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The ACCU passes on review copies of computer books to its members for them to review. The result is a large, high quality collection of book reviews by programmers, for programmers. Currently there are 1918 reviews in the database and more every month.
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Winning with Software
Watts Humphrey
0 201 77639 1
Francis Glassborow
Appeared in:
Look again at that page count because it is deceptive, the appendices start on page 115. Then note that the subtitle addsAn Executive Summary. Yes this book is primarily aimed at management So let me hit a few high spots so you will know if you want to encourage your management to read it (you might spend an hour or so reading it in your local bookshop first)

The first appendix is about the Team Software Process (which is the key element of this book). It starts by giving you a list of five pre-requisites. The first one may prove to be a stopper for many:

The team members are all skilled and capable of doing the job.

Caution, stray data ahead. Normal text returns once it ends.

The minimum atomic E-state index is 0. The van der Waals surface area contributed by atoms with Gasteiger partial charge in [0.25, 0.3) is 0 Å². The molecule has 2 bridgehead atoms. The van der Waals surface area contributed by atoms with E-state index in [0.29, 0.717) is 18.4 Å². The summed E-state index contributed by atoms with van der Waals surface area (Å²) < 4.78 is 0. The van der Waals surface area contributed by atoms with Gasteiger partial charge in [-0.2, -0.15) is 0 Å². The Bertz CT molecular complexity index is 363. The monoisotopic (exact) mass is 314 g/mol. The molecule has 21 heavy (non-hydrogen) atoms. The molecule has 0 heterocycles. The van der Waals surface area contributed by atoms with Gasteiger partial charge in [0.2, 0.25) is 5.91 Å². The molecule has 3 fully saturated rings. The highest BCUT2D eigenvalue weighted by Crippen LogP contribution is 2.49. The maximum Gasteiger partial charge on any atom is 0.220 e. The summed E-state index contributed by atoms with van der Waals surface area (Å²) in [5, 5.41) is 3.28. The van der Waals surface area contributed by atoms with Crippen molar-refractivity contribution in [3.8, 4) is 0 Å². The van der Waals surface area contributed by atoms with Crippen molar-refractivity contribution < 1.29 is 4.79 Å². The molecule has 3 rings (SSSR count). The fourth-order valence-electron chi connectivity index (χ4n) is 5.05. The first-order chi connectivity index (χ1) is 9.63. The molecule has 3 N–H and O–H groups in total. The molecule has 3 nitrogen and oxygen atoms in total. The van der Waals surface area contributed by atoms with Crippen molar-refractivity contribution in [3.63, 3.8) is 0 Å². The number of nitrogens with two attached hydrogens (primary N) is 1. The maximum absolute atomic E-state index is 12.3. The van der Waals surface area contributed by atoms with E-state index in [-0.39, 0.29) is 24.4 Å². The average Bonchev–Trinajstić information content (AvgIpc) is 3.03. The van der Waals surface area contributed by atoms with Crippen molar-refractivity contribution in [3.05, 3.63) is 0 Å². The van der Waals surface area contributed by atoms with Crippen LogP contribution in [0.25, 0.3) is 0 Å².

Oh that we should be granted such luxury, more often in my experience it is the task of the team leader to try to find some way to utilize the under-skilled half of his/her team (often the half that is sure that the others are the problem).

In chapter 6 - Changing Engineering Behavior - there is a choice description:

Trying to change the behavior of software engineers is like herding cats. They are very independent people; they all have their own ideas, and they won't tell you what they think, particularly if they disagree with you. They just do what they want to do.

It is only by accepting reality that we have a fighting chance of modifying it. The author has both feet firmly planted on the ground and makes many sensible observations as how management can achieve improved software development. You may think that much that is in this book is obvious, but experience suggests that much management needs to be told the obvious and if they will listen, everyone benefits. If you want change you must provide motivation. If you want to change engineers you must encourage them to make the changes for themselves.

A short book that is well aimed and worth reading. If you want an improved working process either because you are a developer or because you manage developers, reading this book will certainly do no harm. Perhaps being wiling to read and learn is the key, so getting managers to take this seriously will be a major step in the right direction.

Analysis& Design